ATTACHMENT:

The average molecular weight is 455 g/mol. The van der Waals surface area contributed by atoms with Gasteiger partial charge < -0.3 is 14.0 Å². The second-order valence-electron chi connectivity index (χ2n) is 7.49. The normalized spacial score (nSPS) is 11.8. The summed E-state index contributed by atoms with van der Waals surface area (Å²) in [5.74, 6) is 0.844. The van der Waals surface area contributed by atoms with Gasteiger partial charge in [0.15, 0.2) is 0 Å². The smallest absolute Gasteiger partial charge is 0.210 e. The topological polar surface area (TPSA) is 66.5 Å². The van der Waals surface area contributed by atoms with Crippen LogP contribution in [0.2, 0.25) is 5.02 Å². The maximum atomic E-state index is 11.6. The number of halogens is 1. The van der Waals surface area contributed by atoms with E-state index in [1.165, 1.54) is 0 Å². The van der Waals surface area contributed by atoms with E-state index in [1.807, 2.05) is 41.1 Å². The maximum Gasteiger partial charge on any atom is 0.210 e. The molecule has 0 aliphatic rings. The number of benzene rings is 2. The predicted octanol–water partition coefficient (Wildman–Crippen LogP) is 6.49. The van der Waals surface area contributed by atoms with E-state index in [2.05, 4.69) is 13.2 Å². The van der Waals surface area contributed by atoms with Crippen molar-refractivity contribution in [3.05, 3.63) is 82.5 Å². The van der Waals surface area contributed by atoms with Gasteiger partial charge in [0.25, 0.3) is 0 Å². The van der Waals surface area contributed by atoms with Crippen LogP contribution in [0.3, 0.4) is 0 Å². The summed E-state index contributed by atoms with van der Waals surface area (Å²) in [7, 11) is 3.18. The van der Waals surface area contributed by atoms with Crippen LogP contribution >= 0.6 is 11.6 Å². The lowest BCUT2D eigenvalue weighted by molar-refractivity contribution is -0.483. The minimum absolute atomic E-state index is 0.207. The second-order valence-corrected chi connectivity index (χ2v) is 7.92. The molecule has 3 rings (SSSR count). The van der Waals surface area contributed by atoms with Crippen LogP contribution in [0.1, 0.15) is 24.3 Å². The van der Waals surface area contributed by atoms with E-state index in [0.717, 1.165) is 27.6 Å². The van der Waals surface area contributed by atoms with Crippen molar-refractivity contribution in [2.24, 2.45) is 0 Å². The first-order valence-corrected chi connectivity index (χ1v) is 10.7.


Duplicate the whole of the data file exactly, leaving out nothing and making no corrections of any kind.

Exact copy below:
The average molecular weight is 455 g/mol. The van der Waals surface area contributed by atoms with Gasteiger partial charge < -0.3 is 14.0 Å². The second-order valence-electron chi connectivity index (χ2n) is 7.49. The normalized spacial score (nSPS) is 11.8. The summed E-state index contributed by atoms with van der Waals surface area (Å²) in [5.74, 6) is 0.844. The van der Waals surface area contributed by atoms with Gasteiger partial charge in [0.15, 0.2) is 0 Å². The smallest absolute Gasteiger partial charge is 0.210 e. The topological polar surface area (TPSA) is 66.5 Å². The van der Waals surface area contributed by atoms with Crippen LogP contribution in [0.2, 0.25) is 5.02 Å². The maximum atomic E-state index is 11.6. The number of halogens is 1. The van der Waals surface area contributed by atoms with E-state index in [1.165, 1.54) is 0 Å². The van der Waals surface area contributed by atoms with E-state index in [1.807, 2.05) is 41.1 Å². The maximum Gasteiger partial charge on any atom is 0.210 e. The molecule has 0 aliphatic rings. The number of benzene rings is 2. The predicted octanol–water partition coefficient (Wildman–Crippen LogP) is 6.49. The van der Waals surface area contributed by atoms with E-state index in [2.05, 4.69) is 13.2 Å². The van der Waals surface area contributed by atoms with Crippen molar-refractivity contribution in [3.05, 3.63) is 82.5 Å². The van der Waals surface area contributed by atoms with Gasteiger partial charge in [0.25, 0.3) is 0 Å². The van der Waals surface area contributed by atoms with Crippen LogP contribution in [0.3, 0.4) is 0 Å². The summed E-state index contributed by atoms with van der Waals surface area (Å²) in [7, 11) is 3.18. The van der Waals surface area contributed by atoms with Crippen LogP contribution >= 0.6 is 11.6 Å². The lowest BCUT2D eigenvalue weighted by molar-refractivity contribution is -0.483. The minimum absolute atomic E-state index is 0.207. The second-order valence-corrected chi connectivity index (χ2v) is 7.92. The molecule has 3 rings (SSSR count). The van der Waals surface area contributed by atoms with Crippen LogP contribution in [0.1, 0.15) is 24.3 Å². The van der Waals surface area contributed by atoms with E-state index in [0.717, 1.165) is 27.6 Å². The van der Waals surface area contributed by atoms with Crippen molar-refractivity contribution in [2.24, 2.45) is 0 Å². The first-order valence-corrected chi connectivity index (χ1v) is 10.7.